Contrary to what Tucson parents might tell their kids, unwanted goldfish flushed down the toilet don’t end up merrily swimming round Reid Park’s duck pond and small animals let loose in a midtown neighborhood do not live happily ever after.
They are lucky to live at all.
The most recent case of an abandoned pet left to fend for itself was a plump, handsome lizard that somehow ended up in my yard. While he tried his best to blend in with all the wild lizards leaping around the scene, something about him was different.
For starters, he became up trapped in a piece of plastic grass netting that all wild lizards innately avoid. While I was gingerly cutting the rotund reptile out of his trap with a pair of snips, I got a closer look at the beast and realized he was trapped because of the spikes encircling his neck.
The thing was a bearded dragon, promptly nicknamed Trappy, and not the usual sleek, slinky lizard skittering from the sprinkler or doing push-ups on the cinderblock fence. Once Trappy was set free, he didn’t scamper behind the mesquite like all the wild lizards do but rather sat and stared at me for some time before lumbering off into the distance.
Anyone who thinks only jerks drive around in Hummers is right on at least one count, with the case of a Hummer driver who purposely ran over and killed four ducklings in a Michigan McDonald’s parking lot.
That story and more are up this week on Rynski’s Shattered Reality radio show on Party934.com and FM 94.9 in Hudson Valley, N.Y.
Next show is Wednesday, May 4 (today!) and every Wednesday online at Party934.com. Showtime is noon in Arizona, 3 p.m. EST.
Party 934 is a radio alternative for listeners sick of stations that play one song followed by 500 commercials.
In honor of spring being in full blossom, this week’s theme is songs that mention trees, weeds, flowers and other foliage.
As if a headless javelina found hanging from a tree and a duct taped coyote discarded not far from the border weren’t enough evidence of some fine folks in parts of Arizona, we think we found one that is.
Nine mule deer does and fawns were found slaughtered in the Bonita area north of Willcox, according to a news release from the Arizona Game and Fish Department. Game and Fish surmise the killings took place somewhere between Dec. 3 and 8.
The dead does and fawns were so badly mangled that officials could not determine how they had been killed. The best guess is they were either run over by a vehicle or shot, either way left to rot in a field full of chilies.
Lorenzo the parrot – yes, parrot – was recently busted just for following orders.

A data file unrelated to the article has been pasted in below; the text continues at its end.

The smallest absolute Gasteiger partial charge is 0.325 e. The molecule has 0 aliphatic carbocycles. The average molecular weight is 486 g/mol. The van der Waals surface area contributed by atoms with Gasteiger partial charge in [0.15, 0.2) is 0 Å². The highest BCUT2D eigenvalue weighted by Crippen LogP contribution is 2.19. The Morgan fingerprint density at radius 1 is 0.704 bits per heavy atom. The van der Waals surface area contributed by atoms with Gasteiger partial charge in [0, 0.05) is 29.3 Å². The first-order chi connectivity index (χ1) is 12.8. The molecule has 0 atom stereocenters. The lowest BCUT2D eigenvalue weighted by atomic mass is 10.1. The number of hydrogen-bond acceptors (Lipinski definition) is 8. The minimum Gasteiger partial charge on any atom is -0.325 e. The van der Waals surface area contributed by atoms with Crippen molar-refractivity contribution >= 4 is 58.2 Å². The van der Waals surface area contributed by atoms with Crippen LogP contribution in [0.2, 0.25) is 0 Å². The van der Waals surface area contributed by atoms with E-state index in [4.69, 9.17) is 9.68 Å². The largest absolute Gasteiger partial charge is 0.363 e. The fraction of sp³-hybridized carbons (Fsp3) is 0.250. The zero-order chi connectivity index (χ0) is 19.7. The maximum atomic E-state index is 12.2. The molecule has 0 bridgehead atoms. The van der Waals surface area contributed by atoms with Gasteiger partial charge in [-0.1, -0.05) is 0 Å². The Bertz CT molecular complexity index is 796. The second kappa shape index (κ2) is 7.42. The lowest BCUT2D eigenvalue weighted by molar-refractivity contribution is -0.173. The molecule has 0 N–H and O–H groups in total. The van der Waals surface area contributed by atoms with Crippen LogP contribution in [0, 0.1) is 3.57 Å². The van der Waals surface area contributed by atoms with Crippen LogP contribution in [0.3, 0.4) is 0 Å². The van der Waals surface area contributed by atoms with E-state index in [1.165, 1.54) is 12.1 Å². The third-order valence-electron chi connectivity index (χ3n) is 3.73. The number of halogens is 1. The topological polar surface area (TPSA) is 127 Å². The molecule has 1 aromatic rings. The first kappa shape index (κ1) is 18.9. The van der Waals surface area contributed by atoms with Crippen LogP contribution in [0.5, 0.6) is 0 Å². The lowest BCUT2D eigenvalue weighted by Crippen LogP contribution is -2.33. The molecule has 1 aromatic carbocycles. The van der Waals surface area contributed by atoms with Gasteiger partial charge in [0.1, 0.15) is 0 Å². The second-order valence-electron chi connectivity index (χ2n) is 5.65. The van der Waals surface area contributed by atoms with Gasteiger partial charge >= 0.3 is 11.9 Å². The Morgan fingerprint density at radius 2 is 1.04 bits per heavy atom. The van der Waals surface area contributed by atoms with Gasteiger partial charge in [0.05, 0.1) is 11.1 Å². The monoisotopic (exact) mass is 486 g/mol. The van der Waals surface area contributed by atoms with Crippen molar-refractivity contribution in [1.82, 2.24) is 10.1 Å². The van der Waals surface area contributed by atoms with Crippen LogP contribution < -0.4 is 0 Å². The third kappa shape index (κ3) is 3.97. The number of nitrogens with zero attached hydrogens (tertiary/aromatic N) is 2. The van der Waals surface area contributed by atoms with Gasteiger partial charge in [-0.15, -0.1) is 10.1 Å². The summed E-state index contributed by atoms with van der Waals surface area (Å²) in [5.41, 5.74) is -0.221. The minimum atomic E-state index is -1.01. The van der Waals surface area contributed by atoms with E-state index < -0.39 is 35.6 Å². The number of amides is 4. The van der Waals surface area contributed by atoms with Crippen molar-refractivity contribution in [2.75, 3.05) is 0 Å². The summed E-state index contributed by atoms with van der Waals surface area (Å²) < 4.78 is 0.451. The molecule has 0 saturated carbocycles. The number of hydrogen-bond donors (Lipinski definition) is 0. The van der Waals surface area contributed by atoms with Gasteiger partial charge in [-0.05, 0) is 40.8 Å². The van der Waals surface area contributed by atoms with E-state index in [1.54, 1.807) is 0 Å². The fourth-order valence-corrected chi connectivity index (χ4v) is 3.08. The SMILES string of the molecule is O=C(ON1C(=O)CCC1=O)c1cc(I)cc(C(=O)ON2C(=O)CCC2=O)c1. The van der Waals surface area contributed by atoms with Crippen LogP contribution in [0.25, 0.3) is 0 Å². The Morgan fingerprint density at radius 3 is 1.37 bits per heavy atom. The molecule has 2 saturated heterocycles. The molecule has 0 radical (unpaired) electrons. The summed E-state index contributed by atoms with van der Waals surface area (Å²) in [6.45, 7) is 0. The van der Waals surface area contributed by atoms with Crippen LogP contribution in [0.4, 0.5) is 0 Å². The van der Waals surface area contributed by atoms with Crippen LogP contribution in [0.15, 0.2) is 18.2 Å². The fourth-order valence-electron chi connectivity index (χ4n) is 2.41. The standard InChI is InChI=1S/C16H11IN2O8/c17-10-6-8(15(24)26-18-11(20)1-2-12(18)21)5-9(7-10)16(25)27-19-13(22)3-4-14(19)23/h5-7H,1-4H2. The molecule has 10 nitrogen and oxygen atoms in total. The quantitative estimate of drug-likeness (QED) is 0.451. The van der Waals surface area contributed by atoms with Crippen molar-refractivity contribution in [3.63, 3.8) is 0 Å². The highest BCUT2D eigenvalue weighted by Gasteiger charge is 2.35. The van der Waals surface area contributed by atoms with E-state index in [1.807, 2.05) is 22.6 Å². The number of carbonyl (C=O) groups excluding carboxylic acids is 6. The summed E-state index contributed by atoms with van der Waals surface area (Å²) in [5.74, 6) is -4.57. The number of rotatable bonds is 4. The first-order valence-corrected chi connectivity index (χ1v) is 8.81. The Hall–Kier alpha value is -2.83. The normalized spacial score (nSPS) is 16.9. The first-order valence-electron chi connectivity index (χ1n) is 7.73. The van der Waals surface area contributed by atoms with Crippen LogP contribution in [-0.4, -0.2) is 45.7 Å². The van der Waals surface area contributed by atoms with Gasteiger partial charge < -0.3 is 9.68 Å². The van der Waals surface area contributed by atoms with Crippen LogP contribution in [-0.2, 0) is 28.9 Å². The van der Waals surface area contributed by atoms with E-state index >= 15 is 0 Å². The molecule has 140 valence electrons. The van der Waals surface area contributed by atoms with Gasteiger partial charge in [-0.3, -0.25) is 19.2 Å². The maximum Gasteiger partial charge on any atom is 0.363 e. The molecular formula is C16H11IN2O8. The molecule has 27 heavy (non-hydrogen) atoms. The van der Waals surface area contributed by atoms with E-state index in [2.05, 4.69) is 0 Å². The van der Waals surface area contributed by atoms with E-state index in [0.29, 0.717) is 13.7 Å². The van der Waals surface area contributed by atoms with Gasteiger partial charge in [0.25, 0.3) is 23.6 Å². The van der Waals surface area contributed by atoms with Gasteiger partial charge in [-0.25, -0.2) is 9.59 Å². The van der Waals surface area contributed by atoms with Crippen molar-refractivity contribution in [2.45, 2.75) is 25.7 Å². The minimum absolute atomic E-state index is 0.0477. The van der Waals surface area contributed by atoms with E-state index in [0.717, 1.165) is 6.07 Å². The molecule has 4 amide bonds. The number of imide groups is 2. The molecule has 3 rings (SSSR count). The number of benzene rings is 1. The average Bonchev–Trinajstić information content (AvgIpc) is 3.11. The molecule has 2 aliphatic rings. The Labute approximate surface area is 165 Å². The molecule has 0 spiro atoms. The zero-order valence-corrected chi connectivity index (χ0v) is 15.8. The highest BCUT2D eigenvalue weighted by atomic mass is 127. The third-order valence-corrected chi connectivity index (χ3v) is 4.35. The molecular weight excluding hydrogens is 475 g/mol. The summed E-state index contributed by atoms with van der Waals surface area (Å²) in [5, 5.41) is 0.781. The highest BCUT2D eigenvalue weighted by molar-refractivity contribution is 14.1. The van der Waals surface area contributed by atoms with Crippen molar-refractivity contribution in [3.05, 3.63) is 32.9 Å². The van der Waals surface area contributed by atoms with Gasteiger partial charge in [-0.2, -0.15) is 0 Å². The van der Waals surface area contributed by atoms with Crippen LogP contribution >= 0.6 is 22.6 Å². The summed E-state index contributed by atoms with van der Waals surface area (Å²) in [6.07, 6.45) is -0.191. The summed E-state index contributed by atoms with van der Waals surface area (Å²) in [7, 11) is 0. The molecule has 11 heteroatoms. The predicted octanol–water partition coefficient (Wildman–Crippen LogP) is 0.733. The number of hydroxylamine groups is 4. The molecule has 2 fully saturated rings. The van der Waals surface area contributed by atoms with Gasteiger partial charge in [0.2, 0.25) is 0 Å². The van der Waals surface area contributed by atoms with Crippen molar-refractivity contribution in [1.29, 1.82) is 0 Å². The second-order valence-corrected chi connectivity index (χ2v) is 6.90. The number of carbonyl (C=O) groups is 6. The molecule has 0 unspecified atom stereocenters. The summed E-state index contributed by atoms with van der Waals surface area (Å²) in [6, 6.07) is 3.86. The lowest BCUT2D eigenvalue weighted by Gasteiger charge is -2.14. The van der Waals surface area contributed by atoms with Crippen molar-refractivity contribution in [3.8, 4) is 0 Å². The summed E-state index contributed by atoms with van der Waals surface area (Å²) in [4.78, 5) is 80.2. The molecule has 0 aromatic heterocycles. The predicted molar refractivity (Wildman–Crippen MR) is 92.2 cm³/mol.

Too bad his orders were to alert Columbian drug cartel members that police were lurking nearby, AP reports.
“Run, run, you are going to get caught,” is the catch phrase Lorenzo was trained to squawk in Spanish. And squawk he did when authorities moved in during an undercover drug raid last week on the cartel’s turf in Barranquilla.
Despite Lorenzo’s warning, authorities managed to seize “a large quantity” of marijuana, 200 weapons, and a stolen motorcycle. Police also made four arrests, perhaps from those too bird-brained to heed Lorenzo’s alert.
Oh, authorities also seized poor Lorenzo, along with 1,700 other birds who were also trained as lookouts for drug traffickers.
For the record, “environmental authorities” now have the birds.
Does training animals to abet in illegal activities constitute animal cruelty or abuse?
On the other side of the ring, so to speak, we have the U.S. Customs and Border Protection canines trained to sniff out narcotics.
The canine program officially began on April Fools Day 1970, the CBP website says, just when the futile “drug war” kicked off to counter the “make love, do drugs” stuff of the 1960s.
A German shepherd named Albert sniffed out the first drug dog bust, alerting on a car’s door panel that concealed five pounds of marijuana.
Compare this to the overall haul for fiscal year 2009, when drug dogs sniffed out more than 670,000 pounds of marijuana along with some 26,000 pounds of cocaine, more than 1,000 pounds of heroin, nearly 3 million pills and $34 million in undeclared cash.
The canine program last year alone trained 128 detection canines, trained to sniff out drugs, concealed humans, money and firearms. Don’t forget those specially trained to detect prohibited agricultural products and meats, dead bodies and those used in search and rescue operations.
But the dogs, and authorities, are certainly kept busy as parrots are not the only critters recruited into the drug trade.
Two monkeys in Bangladesh, named Munni and Hamid, were confiscated from a drug house when authorities learned they had been trained to sell drugs to addicts who showed up needing their fix of a narcotic syrup called phensidyl. The addicts would hand the money to Munni while Hamid would retrieve the little bottles of the syrup from their hiding places on the roof, beneath the bed or wherever else they were stashed around the home.
Ryn Gargulinski is a poet, artist, performer and TucsonCitizen.com Ryngmaster who likes drug sniffing dogs better than squawking parrots. Her column usually appears every Friday on Rynski’s Blogski, but the Friday, Sept. 24 entry will feature a special report instead. Her art, writing and more is at RynRules.com and Rynski.Etsy.com. E-mail email@example.com.